High explosives are explosive materials that detonate, meaning that the explosive shock front passes through the material at a supersonic speed. High explosives detonate with explosive velocity rates ranging from 3,000 to 9,000 meters per second. They are normally employed in mining, demolition, and military applications. They can be divided into two explosives classes differentiated by sensitivity: Primary explosive and secondary explosive. The term high explosive is in contrast to the term low explosive, which explodes (deflagrates) at a slower rate.

It would seem that the 'mushroom cloud' was a low explosive that appeared to detonate but actually deflagrated. However, due to the low velocity, it could not have been a hydrogen explosion as Tepco claims, as the velocity was too low (hydrogen velocities tend toward 1200 - 3400) Hydrogen explosive velocities. The wiki supports the idea that these low explosive deflagrations can be triggered by a high explosive blast wave.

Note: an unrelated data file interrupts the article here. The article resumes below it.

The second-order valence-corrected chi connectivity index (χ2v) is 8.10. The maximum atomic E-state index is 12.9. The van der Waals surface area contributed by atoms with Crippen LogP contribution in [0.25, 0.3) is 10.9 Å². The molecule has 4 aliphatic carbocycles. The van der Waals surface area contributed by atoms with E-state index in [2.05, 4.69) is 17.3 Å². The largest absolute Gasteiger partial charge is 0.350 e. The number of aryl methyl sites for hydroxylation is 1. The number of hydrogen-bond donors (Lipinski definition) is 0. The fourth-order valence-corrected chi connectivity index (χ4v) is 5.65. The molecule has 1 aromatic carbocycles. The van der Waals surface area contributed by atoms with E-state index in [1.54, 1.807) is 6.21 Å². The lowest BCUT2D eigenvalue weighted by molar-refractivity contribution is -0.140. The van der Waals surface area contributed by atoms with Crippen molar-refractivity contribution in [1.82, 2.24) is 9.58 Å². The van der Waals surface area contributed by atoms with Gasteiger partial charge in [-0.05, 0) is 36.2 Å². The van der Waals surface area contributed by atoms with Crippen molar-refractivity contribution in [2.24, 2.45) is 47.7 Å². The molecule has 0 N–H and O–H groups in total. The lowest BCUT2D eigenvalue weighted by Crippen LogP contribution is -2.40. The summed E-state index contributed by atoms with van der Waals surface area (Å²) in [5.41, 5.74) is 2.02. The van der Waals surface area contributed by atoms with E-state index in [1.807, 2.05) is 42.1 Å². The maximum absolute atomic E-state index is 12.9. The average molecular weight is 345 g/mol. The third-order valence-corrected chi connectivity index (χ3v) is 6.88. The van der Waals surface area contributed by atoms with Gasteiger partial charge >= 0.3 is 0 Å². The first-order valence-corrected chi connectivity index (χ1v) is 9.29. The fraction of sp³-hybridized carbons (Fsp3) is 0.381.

As for the hydrogen explosion,
Hydrogen explosions in confined spaces and


Gas explosions, blast waves
The effect of localised explosions may in some situations not only cause high pressures locally but also cause high velocity flames to propagate into less confined but obstructed regions, where the high velocity of the flame may be sustained. Some recently published data by Harris and Wickens (1989) show examples of such an effect which was observed when flame propagation in repeated obstacle arrays was studied. They showed that if a flame entered the unconfined obstacle array at a high velocity, the flame was able to stabilise at a high velocity and high explosion pressure. However, if the flame had a low velocity in the beginning of the array, it was not able to accelerate to high velocities and the corresponding explosion pressure was low.